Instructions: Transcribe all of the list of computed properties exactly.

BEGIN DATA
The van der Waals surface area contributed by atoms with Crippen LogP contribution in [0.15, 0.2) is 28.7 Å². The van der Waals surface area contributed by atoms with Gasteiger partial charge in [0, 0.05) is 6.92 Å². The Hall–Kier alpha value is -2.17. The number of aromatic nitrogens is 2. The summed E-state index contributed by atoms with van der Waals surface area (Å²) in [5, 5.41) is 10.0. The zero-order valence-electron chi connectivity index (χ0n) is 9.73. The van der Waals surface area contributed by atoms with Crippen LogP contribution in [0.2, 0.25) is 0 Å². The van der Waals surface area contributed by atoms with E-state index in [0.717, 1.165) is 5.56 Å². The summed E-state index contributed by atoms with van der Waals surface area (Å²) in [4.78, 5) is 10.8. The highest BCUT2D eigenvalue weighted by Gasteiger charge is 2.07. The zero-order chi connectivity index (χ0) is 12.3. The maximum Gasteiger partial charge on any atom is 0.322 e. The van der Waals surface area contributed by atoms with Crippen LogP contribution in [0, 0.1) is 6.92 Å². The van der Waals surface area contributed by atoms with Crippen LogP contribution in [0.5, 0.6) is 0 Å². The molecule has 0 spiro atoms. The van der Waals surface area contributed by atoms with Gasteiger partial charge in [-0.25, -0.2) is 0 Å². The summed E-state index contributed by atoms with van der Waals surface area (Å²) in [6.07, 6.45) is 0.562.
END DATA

The van der Waals surface area contributed by atoms with Crippen LogP contribution in [0.15, 0.2) is 28.7 Å². The van der Waals surface area contributed by atoms with Gasteiger partial charge in [0, 0.05) is 6.92 Å². The Hall–Kier alpha value is -2.17. The number of aromatic nitrogens is 2. The summed E-state index contributed by atoms with van der Waals surface area (Å²) in [5, 5.41) is 10.0. The zero-order valence-electron chi connectivity index (χ0n) is 9.73. The van der Waals surface area contributed by atoms with Crippen LogP contribution in [0.2, 0.25) is 0 Å². The van der Waals surface area contributed by atoms with E-state index in [0.717, 1.165) is 5.56 Å². The summed E-state index contributed by atoms with van der Waals surface area (Å²) in [4.78, 5) is 10.8. The highest BCUT2D eigenvalue weighted by Gasteiger charge is 2.07. The zero-order chi connectivity index (χ0) is 12.3. The maximum Gasteiger partial charge on any atom is 0.322 e. The van der Waals surface area contributed by atoms with Crippen LogP contribution in [0, 0.1) is 6.92 Å². The van der Waals surface area contributed by atoms with Crippen LogP contribution in [0.5, 0.6) is 0 Å². The molecule has 0 spiro atoms. The van der Waals surface area contributed by atoms with Gasteiger partial charge in [-0.25, -0.2) is 0 Å². The summed E-state index contributed by atoms with van der Waals surface area (Å²) in [6.07, 6.45) is 0.562.